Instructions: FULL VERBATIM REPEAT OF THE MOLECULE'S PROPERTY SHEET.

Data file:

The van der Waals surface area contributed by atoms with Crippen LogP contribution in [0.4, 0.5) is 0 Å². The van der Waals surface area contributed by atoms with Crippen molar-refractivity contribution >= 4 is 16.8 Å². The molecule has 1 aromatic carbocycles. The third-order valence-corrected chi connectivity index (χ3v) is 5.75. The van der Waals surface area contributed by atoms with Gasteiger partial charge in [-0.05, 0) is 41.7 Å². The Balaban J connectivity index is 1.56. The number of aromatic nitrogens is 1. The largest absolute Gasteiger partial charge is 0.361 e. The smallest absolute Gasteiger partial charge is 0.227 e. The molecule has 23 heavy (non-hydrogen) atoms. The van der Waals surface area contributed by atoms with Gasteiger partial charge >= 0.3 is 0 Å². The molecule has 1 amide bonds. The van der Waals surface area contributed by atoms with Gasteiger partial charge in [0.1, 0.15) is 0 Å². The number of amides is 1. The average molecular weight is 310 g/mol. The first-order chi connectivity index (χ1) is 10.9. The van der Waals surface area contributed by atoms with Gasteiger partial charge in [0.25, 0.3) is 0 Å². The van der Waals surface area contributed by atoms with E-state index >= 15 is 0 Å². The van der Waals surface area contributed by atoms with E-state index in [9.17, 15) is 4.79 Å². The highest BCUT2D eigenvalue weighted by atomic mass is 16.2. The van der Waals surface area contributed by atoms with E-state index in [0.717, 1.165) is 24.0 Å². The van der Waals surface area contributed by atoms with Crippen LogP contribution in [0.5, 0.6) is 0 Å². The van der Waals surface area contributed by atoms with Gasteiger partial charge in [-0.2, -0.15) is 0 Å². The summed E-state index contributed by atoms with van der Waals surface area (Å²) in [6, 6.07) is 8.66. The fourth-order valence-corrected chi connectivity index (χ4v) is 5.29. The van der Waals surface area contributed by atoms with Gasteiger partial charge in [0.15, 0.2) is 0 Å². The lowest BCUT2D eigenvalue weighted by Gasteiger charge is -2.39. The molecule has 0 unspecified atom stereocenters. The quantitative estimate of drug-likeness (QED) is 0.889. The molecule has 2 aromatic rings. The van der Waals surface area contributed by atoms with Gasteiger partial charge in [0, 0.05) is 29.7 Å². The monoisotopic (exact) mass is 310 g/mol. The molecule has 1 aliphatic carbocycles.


The van der Waals surface area contributed by atoms with Crippen LogP contribution in [0.4, 0.5) is 0 Å². The van der Waals surface area contributed by atoms with Crippen molar-refractivity contribution >= 4 is 16.8 Å². The molecule has 1 aromatic carbocycles. The third-order valence-corrected chi connectivity index (χ3v) is 5.75. The van der Waals surface area contributed by atoms with Gasteiger partial charge in [-0.05, 0) is 41.7 Å². The Balaban J connectivity index is 1.56. The number of aromatic nitrogens is 1. The largest absolute Gasteiger partial charge is 0.361 e. The smallest absolute Gasteiger partial charge is 0.227 e. The molecule has 23 heavy (non-hydrogen) atoms. The van der Waals surface area contributed by atoms with Gasteiger partial charge >= 0.3 is 0 Å². The molecule has 1 amide bonds. The van der Waals surface area contributed by atoms with Gasteiger partial charge in [0.1, 0.15) is 0 Å². The number of amides is 1. The average molecular weight is 310 g/mol. The first-order chi connectivity index (χ1) is 10.9. The van der Waals surface area contributed by atoms with Gasteiger partial charge in [0.25, 0.3) is 0 Å². The van der Waals surface area contributed by atoms with E-state index >= 15 is 0 Å². The van der Waals surface area contributed by atoms with E-state index in [9.17, 15) is 4.79 Å². The highest BCUT2D eigenvalue weighted by atomic mass is 16.2. The van der Waals surface area contributed by atoms with E-state index in [0.717, 1.165) is 24.0 Å². The van der Waals surface area contributed by atoms with Crippen LogP contribution in [0.5, 0.6) is 0 Å². The van der Waals surface area contributed by atoms with Gasteiger partial charge in [-0.2, -0.15) is 0 Å². The summed E-state index contributed by atoms with van der Waals surface area (Å²) in [6, 6.07) is 8.66. The fourth-order valence-corrected chi connectivity index (χ4v) is 5.29. The van der Waals surface area contributed by atoms with Gasteiger partial charge in [0.15, 0.2) is 0 Å². The lowest BCUT2D eigenvalue weighted by Gasteiger charge is -2.39. The molecule has 0 unspecified atom stereocenters. The quantitative estimate of drug-likeness (QED) is 0.889. The molecule has 2 aromatic rings. The van der Waals surface area contributed by atoms with Gasteiger partial charge in [0, 0.05) is 29.7 Å². The monoisotopic (exact) mass is 310 g/mol. The molecule has 1 aliphatic carbocycles.